Because women’s rights are human rights
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I have named such cultures "democidal" in at least two ways: these deal mortal blows to the spirit of women as peoples and citizens, and pave ways for explosive forms of public distrust in representational democracy. "Arresting" these is an uphill task, never fully addressed by demands for specific and sectoral changes of law, policy and administration; rather, we need to devise more sustainable forms of social action that aim to feminise sovereign power.
The growing demand for capital punishment ill-serves the very cause it seems to espouse, especially if it were extended to gruesome violence routinely afflicted in the prevalent societal rape cultures. Popularising justice as revenge obliterates citizen memory of a global consensus against capital punishment, and especially India's specific international human rights treaty obligations towards its "progressive elimination". Available studies worldwide show that capital punishment does not deter, in the median or long term, "crimes of passion" or, indeed, insurgency-based political crimes. And frenzied advocacy of capital punishment for rapists overlooks the fine balancing trick so superbly achieved by the Supreme Court via its test of the rarest of rare cases. This test already extends to heinous rape crimes resulting in the death of the victim.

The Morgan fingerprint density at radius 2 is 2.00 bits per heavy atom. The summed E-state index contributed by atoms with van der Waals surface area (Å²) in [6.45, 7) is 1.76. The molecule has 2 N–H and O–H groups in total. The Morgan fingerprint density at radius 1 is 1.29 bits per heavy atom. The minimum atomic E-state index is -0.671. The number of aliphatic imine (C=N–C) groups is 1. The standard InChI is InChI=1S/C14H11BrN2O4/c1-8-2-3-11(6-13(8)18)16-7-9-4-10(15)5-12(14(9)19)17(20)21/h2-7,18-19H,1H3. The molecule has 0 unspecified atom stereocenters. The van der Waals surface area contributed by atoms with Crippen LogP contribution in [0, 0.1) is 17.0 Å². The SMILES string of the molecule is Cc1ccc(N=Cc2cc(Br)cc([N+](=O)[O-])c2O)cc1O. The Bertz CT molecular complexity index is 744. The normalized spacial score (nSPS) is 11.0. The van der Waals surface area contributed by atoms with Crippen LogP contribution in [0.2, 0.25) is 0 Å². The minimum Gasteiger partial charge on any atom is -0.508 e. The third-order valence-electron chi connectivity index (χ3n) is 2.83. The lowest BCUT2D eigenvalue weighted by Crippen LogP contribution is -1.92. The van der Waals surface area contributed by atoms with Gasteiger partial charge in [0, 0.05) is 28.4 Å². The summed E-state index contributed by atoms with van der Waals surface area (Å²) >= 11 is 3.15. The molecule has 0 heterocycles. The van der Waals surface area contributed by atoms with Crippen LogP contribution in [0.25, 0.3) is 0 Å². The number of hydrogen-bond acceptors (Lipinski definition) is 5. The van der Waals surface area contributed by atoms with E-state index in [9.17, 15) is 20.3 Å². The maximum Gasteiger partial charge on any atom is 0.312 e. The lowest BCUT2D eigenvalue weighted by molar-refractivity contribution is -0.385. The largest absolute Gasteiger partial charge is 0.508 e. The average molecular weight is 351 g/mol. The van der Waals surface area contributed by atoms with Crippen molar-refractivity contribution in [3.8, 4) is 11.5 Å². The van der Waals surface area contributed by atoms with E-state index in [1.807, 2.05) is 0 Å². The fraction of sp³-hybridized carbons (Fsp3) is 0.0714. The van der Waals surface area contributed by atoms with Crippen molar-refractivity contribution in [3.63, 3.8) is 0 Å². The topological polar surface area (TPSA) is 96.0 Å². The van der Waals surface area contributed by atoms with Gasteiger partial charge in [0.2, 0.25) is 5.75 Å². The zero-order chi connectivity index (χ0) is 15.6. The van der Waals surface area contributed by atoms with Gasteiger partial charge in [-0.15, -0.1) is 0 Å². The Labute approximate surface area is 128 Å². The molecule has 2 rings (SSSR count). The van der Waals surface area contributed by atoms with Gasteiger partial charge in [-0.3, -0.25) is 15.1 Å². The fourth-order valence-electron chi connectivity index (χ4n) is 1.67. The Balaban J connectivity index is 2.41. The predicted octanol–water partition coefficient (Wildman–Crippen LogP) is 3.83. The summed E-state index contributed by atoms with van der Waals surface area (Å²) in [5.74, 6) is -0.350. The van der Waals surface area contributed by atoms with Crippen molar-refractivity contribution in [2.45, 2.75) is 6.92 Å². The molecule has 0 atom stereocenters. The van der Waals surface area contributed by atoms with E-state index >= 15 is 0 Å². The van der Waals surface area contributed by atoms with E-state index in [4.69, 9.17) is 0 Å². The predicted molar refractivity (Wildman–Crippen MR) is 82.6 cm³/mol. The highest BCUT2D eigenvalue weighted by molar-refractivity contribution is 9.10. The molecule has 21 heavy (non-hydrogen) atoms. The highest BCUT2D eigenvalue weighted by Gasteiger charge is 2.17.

A disturbing portent is the spectacle of leading 24x7 TV anchors who flay, to the point of ostracism, human rights-based opposition to capital punishment. Trashing in full public view abolitionist human rights activists as anti-women voices does not furnish the best moves ahead.
The loud talk about the convening of a special session of Parliament signifies no more than a ritual of symbolic politics and may, in the short run, pacify the protesters; yet, it is unlikely that the special session will escape disruption, especially triggered over the passage in the Lok Sabha of the constitutional amendment providing reservation for
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